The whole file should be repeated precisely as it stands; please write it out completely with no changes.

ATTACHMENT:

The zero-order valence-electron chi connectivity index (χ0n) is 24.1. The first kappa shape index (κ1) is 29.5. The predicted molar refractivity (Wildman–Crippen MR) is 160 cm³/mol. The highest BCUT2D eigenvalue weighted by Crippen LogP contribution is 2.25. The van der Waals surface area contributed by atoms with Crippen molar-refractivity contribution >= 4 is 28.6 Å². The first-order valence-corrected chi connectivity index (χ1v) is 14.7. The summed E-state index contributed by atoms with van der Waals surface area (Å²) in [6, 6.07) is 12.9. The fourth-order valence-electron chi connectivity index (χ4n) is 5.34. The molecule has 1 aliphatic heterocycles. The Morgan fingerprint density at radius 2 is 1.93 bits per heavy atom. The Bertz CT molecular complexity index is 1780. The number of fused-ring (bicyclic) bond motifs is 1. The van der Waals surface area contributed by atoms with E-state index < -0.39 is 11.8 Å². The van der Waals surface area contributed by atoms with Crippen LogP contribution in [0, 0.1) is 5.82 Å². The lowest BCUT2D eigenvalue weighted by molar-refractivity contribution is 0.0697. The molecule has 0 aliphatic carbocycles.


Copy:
The zero-order valence-electron chi connectivity index (χ0n) is 24.1. The first kappa shape index (κ1) is 29.5. The predicted molar refractivity (Wildman–Crippen MR) is 160 cm³/mol. The highest BCUT2D eigenvalue weighted by Crippen LogP contribution is 2.25. The van der Waals surface area contributed by atoms with Crippen molar-refractivity contribution >= 4 is 28.6 Å². The first-order valence-corrected chi connectivity index (χ1v) is 14.7. The summed E-state index contributed by atoms with van der Waals surface area (Å²) in [6, 6.07) is 12.9. The fourth-order valence-electron chi connectivity index (χ4n) is 5.34. The molecule has 1 aliphatic heterocycles. The Morgan fingerprint density at radius 2 is 1.93 bits per heavy atom. The Bertz CT molecular complexity index is 1780. The number of fused-ring (bicyclic) bond motifs is 1. The van der Waals surface area contributed by atoms with E-state index < -0.39 is 11.8 Å². The van der Waals surface area contributed by atoms with Crippen LogP contribution in [0, 0.1) is 5.82 Å². The lowest BCUT2D eigenvalue weighted by molar-refractivity contribution is 0.0697. The molecule has 0 aliphatic carbocycles.